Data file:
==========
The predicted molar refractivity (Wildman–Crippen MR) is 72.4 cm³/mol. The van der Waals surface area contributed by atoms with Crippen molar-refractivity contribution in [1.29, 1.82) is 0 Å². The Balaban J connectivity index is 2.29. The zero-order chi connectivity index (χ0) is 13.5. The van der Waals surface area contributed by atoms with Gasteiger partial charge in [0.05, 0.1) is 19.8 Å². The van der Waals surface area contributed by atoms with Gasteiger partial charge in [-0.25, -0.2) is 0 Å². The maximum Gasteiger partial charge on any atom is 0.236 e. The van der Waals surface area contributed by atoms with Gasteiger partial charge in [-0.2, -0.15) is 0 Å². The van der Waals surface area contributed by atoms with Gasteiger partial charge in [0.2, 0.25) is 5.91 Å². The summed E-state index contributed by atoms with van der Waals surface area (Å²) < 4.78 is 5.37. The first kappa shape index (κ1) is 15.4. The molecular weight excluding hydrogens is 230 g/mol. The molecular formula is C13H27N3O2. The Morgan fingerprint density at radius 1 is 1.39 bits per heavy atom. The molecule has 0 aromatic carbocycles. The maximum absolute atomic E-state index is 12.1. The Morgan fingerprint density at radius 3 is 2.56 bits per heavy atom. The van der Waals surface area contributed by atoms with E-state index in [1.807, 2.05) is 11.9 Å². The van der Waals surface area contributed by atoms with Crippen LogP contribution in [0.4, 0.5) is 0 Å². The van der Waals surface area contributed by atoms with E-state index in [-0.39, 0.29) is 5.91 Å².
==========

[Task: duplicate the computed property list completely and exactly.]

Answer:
The predicted molar refractivity (Wildman–Crippen MR) is 72.4 cm³/mol. The van der Waals surface area contributed by atoms with Crippen molar-refractivity contribution in [1.29, 1.82) is 0 Å². The Balaban J connectivity index is 2.29. The zero-order chi connectivity index (χ0) is 13.5. The van der Waals surface area contributed by atoms with Gasteiger partial charge in [0.05, 0.1) is 19.8 Å². The van der Waals surface area contributed by atoms with Gasteiger partial charge in [-0.25, -0.2) is 0 Å². The maximum Gasteiger partial charge on any atom is 0.236 e. The van der Waals surface area contributed by atoms with Gasteiger partial charge in [-0.2, -0.15) is 0 Å². The van der Waals surface area contributed by atoms with Gasteiger partial charge in [0.2, 0.25) is 5.91 Å². The summed E-state index contributed by atoms with van der Waals surface area (Å²) < 4.78 is 5.37. The first kappa shape index (κ1) is 15.4. The molecular weight excluding hydrogens is 230 g/mol. The molecular formula is C13H27N3O2. The Morgan fingerprint density at radius 1 is 1.39 bits per heavy atom. The molecule has 0 aromatic carbocycles. The maximum absolute atomic E-state index is 12.1. The Morgan fingerprint density at radius 3 is 2.56 bits per heavy atom. The van der Waals surface area contributed by atoms with E-state index in [1.807, 2.05) is 11.9 Å². The van der Waals surface area contributed by atoms with Crippen LogP contribution in [0.4, 0.5) is 0 Å². The van der Waals surface area contributed by atoms with E-state index in [-0.39, 0.29) is 5.91 Å².